Electronic equipment and instruments depending upon optical filters and diffraction gratings for operation, such as spectrophotometers and ELISA plate readers, are susceptible to high temperatures and high humidity. Fungi can ruin filters and gratings essential to the operation of spectrophotometers, and high humidity will cause corrosion of even solid-state electronic circuitry.
Deionized water supply
Costs for this vary depending on local water quality; usually a mixed bed resin filter with a resistance meter is adequate. Culturing of microorganisms requires very high-quality water and a still may be needed.
Although a single piece of glassware represents a small part of the total cost of equipping a laboratory, the availability of sufficient glassware is fundamental for effective operation of a diagnostic laboratory. A complete set of volumetric flasks and graduated cylinders needs to be available, as well as flasks, beakers, Petri dishes, test-tubes, centrifuge tubes, test-tube racks, ice containers, spatulas, and containers for buffers and solutions. If 500 samples are to be run for ELISA, there need to be 500 tubes with racks to hold the samples. Allow US$2 000 to $3 000 for glassware to equip a diagnostic laboratory.
It should be capable of reading to 0.1 pH unit, with reference standards so that the instrument can be calibrated and tested. Select an electrode that will measure pH of Tris buffers. Prices start at about $100 for a handheld unit and rise depending on the features selected.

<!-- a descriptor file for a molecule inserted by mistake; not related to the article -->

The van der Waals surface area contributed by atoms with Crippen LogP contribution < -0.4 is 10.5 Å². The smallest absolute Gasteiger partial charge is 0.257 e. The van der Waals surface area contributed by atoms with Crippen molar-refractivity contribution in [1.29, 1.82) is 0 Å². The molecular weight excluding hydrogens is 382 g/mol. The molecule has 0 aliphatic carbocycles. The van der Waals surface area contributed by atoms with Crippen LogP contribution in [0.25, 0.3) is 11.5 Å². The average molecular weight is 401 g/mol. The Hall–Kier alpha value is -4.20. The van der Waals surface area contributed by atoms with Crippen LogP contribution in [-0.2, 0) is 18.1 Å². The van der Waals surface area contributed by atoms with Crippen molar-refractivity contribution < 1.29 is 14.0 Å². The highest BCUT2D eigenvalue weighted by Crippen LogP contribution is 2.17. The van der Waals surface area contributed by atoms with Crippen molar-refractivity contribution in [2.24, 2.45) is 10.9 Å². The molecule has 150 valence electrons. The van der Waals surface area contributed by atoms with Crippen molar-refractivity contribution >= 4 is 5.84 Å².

Needed for storage of reagents, chemicals, and seed at 4°C, the refrigerator should be large enough to hold racks of ELISA tubes until the ELISA test is complete. A refrigerator with sliding glass doors is desirable. If large enough, it can be used to run native gels for PAGE with the power supply located outside. Similarly, small centrifuges can be run inside a larger refrigerator and observed through the glass doors.
A freezer is needed for storage of reagents, chemicals, and samples at -2°C and to produce ice needed for use in ice-baths. Select a freezer which does not have an automatic defrost cycle; the heating cycles of an automatic defrost unit will cause a more rapid breakdown of reagents and nucleic acid preparations stored in the unit.
Its sensitivity should be at least 0.01 g. A top-loading electronic balance with dual range sensitivity of 0.01 to 120 g and 0.1 to 1 200 g ranges is ideal. Prices start at about $1 400.
Means of sterilizing equipment
An autoclave is useful for sterilizing equipment, glassware and reagents used for many diagnostic procedures and it is absolutely essential for culturing. A large pressure-cooker will serve this purpose and is relatively inexpensive, while a small automated autoclave (prices begin at about $3 000) is convenient if much culturing is to be done. For sterilization of glassware, a glassware oven will be suitable.